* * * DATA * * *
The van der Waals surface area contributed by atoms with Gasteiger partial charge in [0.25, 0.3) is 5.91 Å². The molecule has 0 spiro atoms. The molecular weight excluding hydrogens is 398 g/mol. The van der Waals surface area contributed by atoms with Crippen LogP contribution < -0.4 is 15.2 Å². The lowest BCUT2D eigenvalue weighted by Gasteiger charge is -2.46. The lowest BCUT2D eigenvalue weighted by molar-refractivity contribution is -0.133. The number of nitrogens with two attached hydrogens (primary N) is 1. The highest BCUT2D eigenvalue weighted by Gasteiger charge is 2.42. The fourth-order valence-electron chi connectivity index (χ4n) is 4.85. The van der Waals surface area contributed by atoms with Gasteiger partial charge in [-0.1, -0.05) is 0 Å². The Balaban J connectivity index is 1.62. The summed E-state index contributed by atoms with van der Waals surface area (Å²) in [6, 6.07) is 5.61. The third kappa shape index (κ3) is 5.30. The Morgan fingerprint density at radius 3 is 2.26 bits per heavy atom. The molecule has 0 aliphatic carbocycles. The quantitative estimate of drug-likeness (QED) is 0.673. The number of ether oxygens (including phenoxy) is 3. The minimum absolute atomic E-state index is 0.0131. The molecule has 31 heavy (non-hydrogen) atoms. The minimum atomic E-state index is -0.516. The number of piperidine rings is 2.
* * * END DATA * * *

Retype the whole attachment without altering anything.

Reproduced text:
The van der Waals surface area contributed by atoms with Gasteiger partial charge in [0.25, 0.3) is 5.91 Å². The molecule has 0 spiro atoms. The molecular weight excluding hydrogens is 398 g/mol. The van der Waals surface area contributed by atoms with Crippen LogP contribution < -0.4 is 15.2 Å². The lowest BCUT2D eigenvalue weighted by Gasteiger charge is -2.46. The lowest BCUT2D eigenvalue weighted by molar-refractivity contribution is -0.133. The number of nitrogens with two attached hydrogens (primary N) is 1. The highest BCUT2D eigenvalue weighted by Gasteiger charge is 2.42. The fourth-order valence-electron chi connectivity index (χ4n) is 4.85. The van der Waals surface area contributed by atoms with Gasteiger partial charge in [-0.1, -0.05) is 0 Å². The Balaban J connectivity index is 1.62. The summed E-state index contributed by atoms with van der Waals surface area (Å²) in [6, 6.07) is 5.61. The third kappa shape index (κ3) is 5.30. The Morgan fingerprint density at radius 3 is 2.26 bits per heavy atom. The molecule has 0 aliphatic carbocycles. The quantitative estimate of drug-likeness (QED) is 0.673. The number of ether oxygens (including phenoxy) is 3. The minimum absolute atomic E-state index is 0.0131. The molecule has 31 heavy (non-hydrogen) atoms. The minimum atomic E-state index is -0.516. The number of piperidine rings is 2.